Generation of spatiotemporally tailored terahertz wavepackets by nonlinear metasurfaces

Abstract

The past two decades have witnessed an ever-growing number of emerging applications that utilize terahertz (THz) waves, ranging from advanced biomedical imaging, through novel security applications, fast wireless communications, and new abilities to study and control matter in all of its phases. The development and deployment of these emerging technologies is however held back, due to a substantial lack of simple methods for efficient generation, detection and manipulation of THz waves. Recently it was shown that uniform nonlinear metasurfaces can efficiently generate broadband single-cycle THz pulses. Here we show that judicious engineering of the single-emitters that comprise the metasurface, enables to obtain unprecedented control of the spatiotemporal properties of the emitted THz wavepackets. We specifically demonstrate generation of propagating spatiotemporal quadrupole and few-cycles THz pulses with engineered angular dispersion. Our results place nonlinear metasurfaces as a new promising tool for generating application-tailored THz fields with controlled spatial and temporal characteristics.

Introduction

The terahertz spectral band (1011–1013 Hz) is located between the infrared and the microwave frequency regimes. The generation and detection of THz waves is highly desirable as it allows probing and even manipulating low-energy degrees of freedom such as rotations in molecules1, collective vibrations in molecular crystals2, hydrogen bond frameworks3, excitons in semiconductors, spin-waves in magnetic materials4, to give just a few examples. Since a wide variety of materials are transparent to THz radiation, it also provides an excellent tool for high-resolution imaging and spectroscopy through optically opaque samples5. Moreover, single-cycle THz pulses further permit time-resolved imaging and depth-resolved tomography6 for important biomedical and security applications7 and even for studies of art8. Furthermore, the THz band can also support fast wireless communication links beyond fifth-generation protocols9.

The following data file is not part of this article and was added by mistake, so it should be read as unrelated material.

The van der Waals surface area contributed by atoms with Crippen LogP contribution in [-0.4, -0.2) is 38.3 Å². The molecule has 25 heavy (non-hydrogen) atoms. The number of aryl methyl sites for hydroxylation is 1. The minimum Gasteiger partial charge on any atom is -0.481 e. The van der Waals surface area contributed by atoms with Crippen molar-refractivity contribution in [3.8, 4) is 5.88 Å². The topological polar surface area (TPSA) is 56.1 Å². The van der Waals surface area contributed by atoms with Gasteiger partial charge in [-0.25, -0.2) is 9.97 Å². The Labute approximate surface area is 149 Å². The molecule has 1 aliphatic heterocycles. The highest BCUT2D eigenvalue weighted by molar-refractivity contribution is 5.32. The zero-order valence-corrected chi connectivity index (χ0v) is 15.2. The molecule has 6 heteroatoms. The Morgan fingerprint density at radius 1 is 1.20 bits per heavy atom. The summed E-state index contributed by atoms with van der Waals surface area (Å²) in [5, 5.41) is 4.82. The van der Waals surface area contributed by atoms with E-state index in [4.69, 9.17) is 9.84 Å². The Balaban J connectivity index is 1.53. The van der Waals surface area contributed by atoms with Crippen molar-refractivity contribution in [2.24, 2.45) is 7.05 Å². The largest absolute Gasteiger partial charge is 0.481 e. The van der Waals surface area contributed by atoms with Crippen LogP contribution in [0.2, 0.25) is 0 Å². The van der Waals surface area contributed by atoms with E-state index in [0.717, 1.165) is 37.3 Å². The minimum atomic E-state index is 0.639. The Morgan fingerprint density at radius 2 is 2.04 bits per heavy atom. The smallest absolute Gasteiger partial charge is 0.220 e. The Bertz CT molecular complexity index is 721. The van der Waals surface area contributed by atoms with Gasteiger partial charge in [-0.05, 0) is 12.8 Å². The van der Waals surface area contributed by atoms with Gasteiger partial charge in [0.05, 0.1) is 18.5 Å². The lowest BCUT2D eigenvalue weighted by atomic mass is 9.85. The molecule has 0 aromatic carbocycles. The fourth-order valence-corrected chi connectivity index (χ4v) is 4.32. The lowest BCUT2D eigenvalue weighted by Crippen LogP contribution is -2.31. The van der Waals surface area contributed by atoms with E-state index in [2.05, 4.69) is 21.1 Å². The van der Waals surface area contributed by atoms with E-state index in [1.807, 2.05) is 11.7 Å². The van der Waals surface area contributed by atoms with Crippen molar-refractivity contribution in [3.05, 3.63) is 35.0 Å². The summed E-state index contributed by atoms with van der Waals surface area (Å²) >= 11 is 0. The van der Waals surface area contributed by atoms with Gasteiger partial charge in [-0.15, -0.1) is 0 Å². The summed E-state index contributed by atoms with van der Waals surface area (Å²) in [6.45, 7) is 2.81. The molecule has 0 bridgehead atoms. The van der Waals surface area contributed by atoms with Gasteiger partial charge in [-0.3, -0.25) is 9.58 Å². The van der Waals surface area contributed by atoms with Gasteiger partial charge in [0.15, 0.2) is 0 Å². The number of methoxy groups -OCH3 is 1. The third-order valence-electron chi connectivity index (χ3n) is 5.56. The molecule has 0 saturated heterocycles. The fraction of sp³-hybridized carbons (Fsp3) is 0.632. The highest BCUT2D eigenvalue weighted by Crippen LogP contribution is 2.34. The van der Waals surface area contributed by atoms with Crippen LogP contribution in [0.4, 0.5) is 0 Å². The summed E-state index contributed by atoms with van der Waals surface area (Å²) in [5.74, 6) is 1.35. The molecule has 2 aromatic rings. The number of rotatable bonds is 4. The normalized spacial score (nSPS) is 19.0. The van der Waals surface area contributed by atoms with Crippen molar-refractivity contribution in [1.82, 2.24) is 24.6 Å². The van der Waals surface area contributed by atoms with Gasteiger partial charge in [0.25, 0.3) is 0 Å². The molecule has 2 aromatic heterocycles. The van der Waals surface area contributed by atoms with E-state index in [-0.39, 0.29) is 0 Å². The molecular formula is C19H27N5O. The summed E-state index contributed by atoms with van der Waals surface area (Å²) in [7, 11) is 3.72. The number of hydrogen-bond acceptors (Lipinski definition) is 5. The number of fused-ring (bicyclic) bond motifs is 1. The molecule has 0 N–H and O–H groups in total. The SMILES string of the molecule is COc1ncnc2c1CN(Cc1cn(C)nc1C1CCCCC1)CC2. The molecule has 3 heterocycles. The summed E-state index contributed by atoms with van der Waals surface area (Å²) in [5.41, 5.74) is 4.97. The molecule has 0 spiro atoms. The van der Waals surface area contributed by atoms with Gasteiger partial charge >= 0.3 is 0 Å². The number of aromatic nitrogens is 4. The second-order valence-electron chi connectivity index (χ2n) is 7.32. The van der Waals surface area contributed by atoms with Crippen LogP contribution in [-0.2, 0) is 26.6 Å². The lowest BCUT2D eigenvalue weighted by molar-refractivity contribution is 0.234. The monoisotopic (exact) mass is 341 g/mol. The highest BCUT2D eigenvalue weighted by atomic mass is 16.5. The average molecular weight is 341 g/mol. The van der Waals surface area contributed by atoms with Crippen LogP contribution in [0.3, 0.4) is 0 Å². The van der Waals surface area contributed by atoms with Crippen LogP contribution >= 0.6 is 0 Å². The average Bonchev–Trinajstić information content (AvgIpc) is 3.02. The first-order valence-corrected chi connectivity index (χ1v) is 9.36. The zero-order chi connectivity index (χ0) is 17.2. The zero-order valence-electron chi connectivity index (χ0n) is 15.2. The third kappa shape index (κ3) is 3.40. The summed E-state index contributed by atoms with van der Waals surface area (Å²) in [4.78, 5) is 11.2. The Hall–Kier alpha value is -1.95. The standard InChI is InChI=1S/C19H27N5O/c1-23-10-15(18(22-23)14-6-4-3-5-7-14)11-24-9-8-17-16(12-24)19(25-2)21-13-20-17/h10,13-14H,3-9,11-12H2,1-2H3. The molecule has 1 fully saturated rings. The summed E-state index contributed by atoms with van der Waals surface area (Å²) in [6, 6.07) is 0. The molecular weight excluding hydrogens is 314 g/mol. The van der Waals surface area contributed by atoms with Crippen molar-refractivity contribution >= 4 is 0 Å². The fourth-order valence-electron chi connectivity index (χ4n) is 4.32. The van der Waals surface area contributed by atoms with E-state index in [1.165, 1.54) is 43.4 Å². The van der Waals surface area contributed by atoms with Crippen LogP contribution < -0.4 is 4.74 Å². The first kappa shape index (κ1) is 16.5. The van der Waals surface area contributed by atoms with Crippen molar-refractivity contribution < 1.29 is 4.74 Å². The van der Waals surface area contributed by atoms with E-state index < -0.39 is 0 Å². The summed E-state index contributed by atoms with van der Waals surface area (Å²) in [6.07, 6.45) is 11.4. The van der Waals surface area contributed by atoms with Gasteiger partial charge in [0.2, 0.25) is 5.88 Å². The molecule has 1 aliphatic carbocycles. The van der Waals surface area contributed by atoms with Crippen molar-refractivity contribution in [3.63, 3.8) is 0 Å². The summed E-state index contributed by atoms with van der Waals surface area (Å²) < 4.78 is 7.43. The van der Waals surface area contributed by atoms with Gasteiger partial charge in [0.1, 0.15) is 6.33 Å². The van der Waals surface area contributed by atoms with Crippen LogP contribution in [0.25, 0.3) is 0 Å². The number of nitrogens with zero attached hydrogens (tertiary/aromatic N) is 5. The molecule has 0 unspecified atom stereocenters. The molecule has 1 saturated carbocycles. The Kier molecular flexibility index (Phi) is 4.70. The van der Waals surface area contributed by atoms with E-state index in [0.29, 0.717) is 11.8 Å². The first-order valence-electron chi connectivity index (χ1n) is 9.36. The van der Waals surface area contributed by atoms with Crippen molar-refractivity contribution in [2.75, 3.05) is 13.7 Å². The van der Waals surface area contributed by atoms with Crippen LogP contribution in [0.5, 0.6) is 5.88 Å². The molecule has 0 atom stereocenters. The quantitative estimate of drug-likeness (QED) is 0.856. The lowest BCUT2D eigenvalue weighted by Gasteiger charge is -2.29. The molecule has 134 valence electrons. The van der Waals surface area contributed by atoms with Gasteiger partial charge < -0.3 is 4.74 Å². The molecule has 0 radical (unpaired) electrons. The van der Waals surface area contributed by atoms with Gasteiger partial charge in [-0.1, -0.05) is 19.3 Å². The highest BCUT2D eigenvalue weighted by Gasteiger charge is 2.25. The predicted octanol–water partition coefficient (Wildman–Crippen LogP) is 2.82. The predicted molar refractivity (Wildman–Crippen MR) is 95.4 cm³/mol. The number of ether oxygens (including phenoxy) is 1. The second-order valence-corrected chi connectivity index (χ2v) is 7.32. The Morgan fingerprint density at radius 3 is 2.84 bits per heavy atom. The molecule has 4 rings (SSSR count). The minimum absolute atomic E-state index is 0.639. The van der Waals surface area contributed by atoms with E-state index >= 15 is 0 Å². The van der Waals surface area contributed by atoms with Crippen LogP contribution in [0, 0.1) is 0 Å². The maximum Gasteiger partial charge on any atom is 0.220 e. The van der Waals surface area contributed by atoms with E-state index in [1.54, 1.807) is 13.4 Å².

While vast advancements over the past two decades yielded a variety of methods for generation and detection of THz waves10,11,12, their spatial and temporal manipulation remains highly challenging. In fact, optical elements such as wave-plates, lenses, and beam-shaping devices that are commercially available in the entire optical range are hardly available in the THz band. In addition, simple passive elements that work well for continuous (narrow band) THz waves impose severe compromise when using single- or few-cycle pulses due to dispersion and multiple reflections that are very common in THz measurements. In particular, retardation elements cannot be used for single-cycle beam shaping, since they cause spatial time delay to the pulse. Nevertheless, the spatial and temporal structuring of THz waves may be highly beneficial for many emerging THz applications, including mode multiplexing in THz communications13, super-resolution and complex imaging techniques in the THz domain14, and for spatially resolved THz spectroscopy. Therefore, it is vital to develop new methods to manipulate THz waves, which will push forward emerging THz technologies. In this work, we present a promising method to generate single- and few-cycle THz wavepackets with designed spatiotemporal structures by using spatially engineered nonlinear plasmonic metasurfaces.